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The unbearable lightness of beam

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Network Rail’s multi-billion pound modernisation of the Great Western route includes extension of 25kV ac overhead electrification from Greater London to Newbury, Oxford, and South Wales, using Furrer+Frey‘s new “Series 1” kit.

 Series 1 and Mk3 overhead comparison, for individual lines

Network Rail 21st century Series 1 and British Rail 1970s Mk3 overhead line comparison

Series 1 is (supposedly) quicker to install than previous designs, but the programme is running around two years late, and massively over budget. Network Rail is now prioritising completion of a section between Reading and Didcot – encompassing the Goring Gap, and two areas of outstanding natural beauty – for testing Hitachi IEP trains.

But the “huge metal goalposts” intended for installation on multi-track sections have been criticised for their visual impact. Some Goring Gap residents have proposed the use of Mk3-style headspan, instead of the goalposts, but Network Rail have refused to consider the idea.

 Goring Gap 'ugly scar' railway gantries removal call , BBC News, 20 October 2015

BBC News, 20 October 2015

What isn’t clear, is why Network Rail are using huge castellated and Vierendeel-type beams, instead of less intrusive designs. At present, aesthetics do not seem to figure very highly in the company’s way of thinking.

Woodhead with Liverpool - Hull express geograph-2842190-by-Ben-Brooksbank (Creative Commons Attribution Share-alike license 2.0)

Steam train under the Woodhead 1500 V dc multi-track electrification, 1953 (Ben Brooksbank)

Even the 1940s / 1950s LNER Woodhead portals – designed for heavier 1500 V dc cabling – seem to have a lower visual impact than those newly-installed in Oxfordshire.

Woodhead route in the 1950s, electric intercity train

Woodhead route, electric intercity train

Network Rail environmental statement cover featuring a lattice-type gantry (which is not being used on the Great Western electrification)

Network Rail environmental statement, featuring a lattice-type gantry (which is not being used on the Great Western electrification)

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Written by beleben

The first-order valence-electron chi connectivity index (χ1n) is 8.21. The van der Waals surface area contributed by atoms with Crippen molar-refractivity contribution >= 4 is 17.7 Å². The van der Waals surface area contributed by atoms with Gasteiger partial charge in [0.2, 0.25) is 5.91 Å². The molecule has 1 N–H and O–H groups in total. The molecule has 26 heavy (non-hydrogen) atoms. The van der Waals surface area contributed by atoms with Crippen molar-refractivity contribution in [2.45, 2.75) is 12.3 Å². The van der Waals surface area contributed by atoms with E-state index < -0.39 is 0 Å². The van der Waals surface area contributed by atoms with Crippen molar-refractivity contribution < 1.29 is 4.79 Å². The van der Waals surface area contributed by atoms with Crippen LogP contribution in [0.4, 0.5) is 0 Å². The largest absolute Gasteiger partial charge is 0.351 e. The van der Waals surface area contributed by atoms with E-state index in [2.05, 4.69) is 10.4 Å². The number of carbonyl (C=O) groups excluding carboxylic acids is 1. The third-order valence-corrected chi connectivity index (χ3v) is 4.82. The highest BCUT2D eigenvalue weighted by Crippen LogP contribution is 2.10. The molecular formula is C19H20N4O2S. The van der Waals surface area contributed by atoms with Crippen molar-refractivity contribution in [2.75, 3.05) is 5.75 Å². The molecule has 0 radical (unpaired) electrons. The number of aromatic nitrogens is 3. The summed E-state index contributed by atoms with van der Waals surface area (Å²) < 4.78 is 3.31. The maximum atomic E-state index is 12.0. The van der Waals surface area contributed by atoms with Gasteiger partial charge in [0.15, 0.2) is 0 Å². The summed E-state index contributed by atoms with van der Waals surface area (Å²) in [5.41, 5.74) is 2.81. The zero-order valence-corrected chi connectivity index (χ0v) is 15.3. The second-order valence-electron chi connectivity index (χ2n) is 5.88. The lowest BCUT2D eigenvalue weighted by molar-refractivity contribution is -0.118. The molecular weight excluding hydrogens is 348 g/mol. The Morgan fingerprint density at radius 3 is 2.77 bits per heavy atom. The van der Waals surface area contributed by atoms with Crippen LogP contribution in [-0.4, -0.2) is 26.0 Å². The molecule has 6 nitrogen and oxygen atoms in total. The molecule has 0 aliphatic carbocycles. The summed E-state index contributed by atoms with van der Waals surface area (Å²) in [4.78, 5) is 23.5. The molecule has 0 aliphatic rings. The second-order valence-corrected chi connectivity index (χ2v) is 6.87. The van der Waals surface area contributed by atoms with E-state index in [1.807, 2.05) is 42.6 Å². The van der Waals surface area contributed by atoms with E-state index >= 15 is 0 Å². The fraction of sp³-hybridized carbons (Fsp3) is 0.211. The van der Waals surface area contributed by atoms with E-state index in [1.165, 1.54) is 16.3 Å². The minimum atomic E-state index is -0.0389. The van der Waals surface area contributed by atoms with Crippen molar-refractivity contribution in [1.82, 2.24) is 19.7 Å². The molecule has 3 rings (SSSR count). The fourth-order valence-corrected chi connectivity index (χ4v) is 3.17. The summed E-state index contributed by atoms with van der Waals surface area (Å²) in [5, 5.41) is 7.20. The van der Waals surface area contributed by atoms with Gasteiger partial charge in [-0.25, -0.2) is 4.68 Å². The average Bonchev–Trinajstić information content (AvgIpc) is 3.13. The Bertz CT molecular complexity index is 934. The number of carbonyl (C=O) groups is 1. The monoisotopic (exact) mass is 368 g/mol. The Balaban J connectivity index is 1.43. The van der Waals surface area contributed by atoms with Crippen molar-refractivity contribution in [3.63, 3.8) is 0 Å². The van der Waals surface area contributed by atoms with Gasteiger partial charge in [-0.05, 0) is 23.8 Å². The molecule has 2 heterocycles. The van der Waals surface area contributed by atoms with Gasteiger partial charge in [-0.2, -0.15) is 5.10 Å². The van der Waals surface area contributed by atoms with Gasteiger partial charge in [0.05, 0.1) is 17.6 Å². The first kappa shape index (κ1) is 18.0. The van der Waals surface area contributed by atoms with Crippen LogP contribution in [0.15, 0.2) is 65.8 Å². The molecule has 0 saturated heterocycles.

November 3, 2015 at 11:37 am

Posted in Railways

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  1. The “Why Series 1” photo shows single track supports, not a gantry or headspan such as would be used where there are more than two tracks. I can understand that headspans may be problematical but their visual footprint is minimal compared to any of the other offerings shown. It is hard to believe that the Series 1 is the best way of eliminating the “nearly 100 known faults” with the Mk3 and that it will not introduce some of its own.

    Surely 65 years of technical progress in steel should be able to reduce the amount of steel needed. Perhaps the Woodhead electrification gantries were made with Sheffield steel and the GWR ones use cheap Chinese steel. The GWR gantries remind me of the ghastly UK motorway gantries which seem to be equally over-the-top compared with the much lighter ones used throughout Europe.

    The GWR OHLE only has to power Hitachi’s 260m (max) IEP (Incredibly Expensive Procurement) trains capable of 125-140mph. Wikipedia suggests the IEP has a traction power of 4 Megawatts but that sounds rather low as the quoted power of a similar length Pendolino is 6 Megawatts. What sort of gantries will be required for HS2 where a 400m train will need well over 24 Megawatts to run at speeds up to 250mph? With 18 trains proposed each way in an hour how big will the OHLE cables and supports need to be?

    johnma

    November 4, 2015 at 7:09 pm


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